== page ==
The Nokia conundrum: N95, N95 8GB or N96?

Which N-Series handset is right for you?

Nokia's original N95.

Nokia's original N95.

Nokia's N-Series handsets were launched in Australia with much fanfare. These cream-of-the-crop smartphones boast a wealth of features, and are just as much about photography and multimedia as they are about voice communication.

The original N95 was lauded as a revolution in mobile computing. Filling the roles of an HSDPA-capable mobile phone, a 5-megapixel digital camera, a GPS, an MP3 player and a video player, the N95 was one of the Nokia's most hotly anticipated releases.

Despite being more than a year old, the original N95 remains one of the most feature-packed smartphones on the market and is still being sold through most Australian carriers.

The N95 was joined a few months later by the launch of the refined N95 8GB —; basically the original N95 sporting a coat of black paint and 8GB of flash memory. It retained the same feature set as its predecessor and proved a popular choice among consumers.

Last month, Nokia released its upgrade to the N95 series, the predictably titled N96. It was Nokia's most anticipated release of 2008 and came with a wealth of promise after the success of the N95.

The N96 boasts all the features of the N95, plus a little extra. An all-new finish, a slightly larger display and a built-in kick-stand were new additions to the design, while under the hood it retains many of the same specifications but boasts 16GB of internal memory.

The decision over which to purchase has never been more difficult. While it would be easy to suggest the N96 is the best purchase, this won't be the case for everybody.

In reality, the N96 is the N95 8GB with a fresh coat of paint and more memory. Unfortunately, one of its best features is currently useless in Australia: the N96 is DVB-H capable, meaning it is theoretically capable of receiving live television broadcasts. Australians are still waiting for the government to release the spectrum required to establish this service.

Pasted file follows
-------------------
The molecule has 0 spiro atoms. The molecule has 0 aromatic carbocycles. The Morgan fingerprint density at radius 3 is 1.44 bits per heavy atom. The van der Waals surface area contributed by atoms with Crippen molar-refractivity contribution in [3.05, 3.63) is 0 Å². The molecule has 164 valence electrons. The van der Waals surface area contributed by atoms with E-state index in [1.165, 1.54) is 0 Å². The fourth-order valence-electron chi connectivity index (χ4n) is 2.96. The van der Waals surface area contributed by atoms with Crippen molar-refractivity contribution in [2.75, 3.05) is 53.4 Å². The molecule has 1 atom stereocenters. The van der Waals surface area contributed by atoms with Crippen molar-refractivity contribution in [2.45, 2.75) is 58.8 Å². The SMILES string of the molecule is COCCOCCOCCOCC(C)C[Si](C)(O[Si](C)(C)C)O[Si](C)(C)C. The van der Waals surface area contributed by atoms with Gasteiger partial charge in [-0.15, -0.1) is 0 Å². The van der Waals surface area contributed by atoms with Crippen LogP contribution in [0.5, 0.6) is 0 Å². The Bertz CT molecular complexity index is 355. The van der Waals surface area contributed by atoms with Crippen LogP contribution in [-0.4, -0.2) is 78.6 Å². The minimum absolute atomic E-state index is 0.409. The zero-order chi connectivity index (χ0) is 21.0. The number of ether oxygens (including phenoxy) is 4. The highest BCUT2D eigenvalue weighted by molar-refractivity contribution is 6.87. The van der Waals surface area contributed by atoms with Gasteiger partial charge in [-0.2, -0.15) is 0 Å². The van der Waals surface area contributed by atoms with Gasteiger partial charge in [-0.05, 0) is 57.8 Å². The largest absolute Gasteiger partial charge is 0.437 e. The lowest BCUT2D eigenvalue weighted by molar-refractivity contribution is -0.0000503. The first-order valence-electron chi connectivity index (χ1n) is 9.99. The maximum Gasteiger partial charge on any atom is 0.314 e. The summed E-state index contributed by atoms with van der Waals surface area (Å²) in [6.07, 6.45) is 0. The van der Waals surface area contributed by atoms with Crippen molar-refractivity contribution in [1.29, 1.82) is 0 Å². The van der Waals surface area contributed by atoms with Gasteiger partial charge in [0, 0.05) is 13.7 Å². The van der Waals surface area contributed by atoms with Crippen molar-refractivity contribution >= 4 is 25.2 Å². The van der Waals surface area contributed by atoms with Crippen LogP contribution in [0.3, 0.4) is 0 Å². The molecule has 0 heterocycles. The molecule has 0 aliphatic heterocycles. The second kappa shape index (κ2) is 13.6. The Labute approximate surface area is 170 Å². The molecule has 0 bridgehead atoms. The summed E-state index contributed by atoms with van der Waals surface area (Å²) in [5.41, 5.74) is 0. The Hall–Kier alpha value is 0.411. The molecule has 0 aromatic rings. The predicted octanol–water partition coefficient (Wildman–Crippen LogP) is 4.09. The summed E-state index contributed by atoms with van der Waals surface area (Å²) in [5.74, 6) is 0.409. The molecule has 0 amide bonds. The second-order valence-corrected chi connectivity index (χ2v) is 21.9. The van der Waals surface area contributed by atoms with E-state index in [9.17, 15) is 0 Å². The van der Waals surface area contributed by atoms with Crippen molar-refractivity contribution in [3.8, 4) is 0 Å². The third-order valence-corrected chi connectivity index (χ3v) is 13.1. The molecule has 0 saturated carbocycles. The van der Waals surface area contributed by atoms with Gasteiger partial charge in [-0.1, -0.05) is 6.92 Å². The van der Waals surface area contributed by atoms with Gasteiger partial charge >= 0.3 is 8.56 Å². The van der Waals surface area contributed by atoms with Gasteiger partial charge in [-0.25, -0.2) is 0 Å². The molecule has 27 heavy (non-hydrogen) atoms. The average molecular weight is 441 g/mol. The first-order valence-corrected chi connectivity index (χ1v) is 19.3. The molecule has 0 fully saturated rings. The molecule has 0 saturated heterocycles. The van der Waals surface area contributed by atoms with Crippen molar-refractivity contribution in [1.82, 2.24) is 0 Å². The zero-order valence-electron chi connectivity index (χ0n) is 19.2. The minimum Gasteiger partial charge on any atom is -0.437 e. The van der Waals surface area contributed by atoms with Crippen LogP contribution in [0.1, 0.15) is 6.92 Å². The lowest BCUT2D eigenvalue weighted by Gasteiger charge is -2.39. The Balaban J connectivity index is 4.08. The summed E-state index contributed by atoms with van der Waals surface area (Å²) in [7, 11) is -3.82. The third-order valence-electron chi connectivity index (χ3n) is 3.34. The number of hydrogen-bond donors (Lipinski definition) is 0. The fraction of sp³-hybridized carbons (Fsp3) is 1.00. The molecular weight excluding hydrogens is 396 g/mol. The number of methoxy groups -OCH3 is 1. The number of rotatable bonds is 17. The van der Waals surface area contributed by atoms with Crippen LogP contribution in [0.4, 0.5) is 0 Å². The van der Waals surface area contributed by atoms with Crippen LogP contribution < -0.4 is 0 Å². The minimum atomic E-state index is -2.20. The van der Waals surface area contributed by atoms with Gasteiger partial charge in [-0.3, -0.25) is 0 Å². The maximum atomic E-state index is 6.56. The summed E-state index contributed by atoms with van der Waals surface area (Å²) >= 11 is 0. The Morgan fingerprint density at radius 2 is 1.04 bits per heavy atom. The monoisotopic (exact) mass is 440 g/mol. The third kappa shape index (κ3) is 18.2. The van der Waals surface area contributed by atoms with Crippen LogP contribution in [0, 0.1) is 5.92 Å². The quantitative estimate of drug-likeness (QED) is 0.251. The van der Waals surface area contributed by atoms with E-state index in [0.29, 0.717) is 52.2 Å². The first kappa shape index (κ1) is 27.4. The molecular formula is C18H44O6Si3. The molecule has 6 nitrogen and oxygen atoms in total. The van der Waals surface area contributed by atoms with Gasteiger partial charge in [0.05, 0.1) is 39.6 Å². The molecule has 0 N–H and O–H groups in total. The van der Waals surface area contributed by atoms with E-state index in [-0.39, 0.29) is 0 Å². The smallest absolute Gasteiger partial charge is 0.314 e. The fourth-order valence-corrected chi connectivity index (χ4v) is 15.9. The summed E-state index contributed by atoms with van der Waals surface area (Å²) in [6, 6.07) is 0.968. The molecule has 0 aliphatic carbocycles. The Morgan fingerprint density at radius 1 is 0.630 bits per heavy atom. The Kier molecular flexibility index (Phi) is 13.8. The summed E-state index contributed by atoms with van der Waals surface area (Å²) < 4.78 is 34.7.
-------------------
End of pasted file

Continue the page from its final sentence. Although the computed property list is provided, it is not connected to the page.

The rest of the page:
This isn't to say the N96 is a bad handset, because it's most certainly not. But the N95 and N95 8GB handsets are far cheaper and are available on a much wider variety of plans, suiting consumers who may be on a tight budget.

The GoodGearGuide rundown:

Nokia N95

Why you should…

It's still one of the most feature-packed smartphones on the market and a number of software updates since its release have seen Nokia iron out some interface issues. Plus, it's cheap as chips now.

Why you shouldn't…

It's still more than 12 months old, and given the influx of smartphones since then, you'll be quickly left with an outdated handset.

Nokia N95 8GB

Why you should…

8GB of flash memory plus a microSD card slot mean it's ideal for multimedia, and the black coat of paint means it looks more stylish than the original model. And of course, it still has almost all the bells and whistles available and comes at a reasonable price.

Why you shouldn't…

It's really an N95 with more memory and a colour change, so there isn't a real wow factor.

Nokia N96

Why you should…

16GB of flash memory plus a microSD card slot is massive in anyone's books, and the gloss black finish is sexy. Plus it's got every feature that Nokia could throw in, bar the kitchen sink.

Why you shouldn't…

The much lauded DVB-H feature is useless in Australia. It's expensive and isn't really revolutionary.

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Ross Catanzariti

Ross Catanzariti

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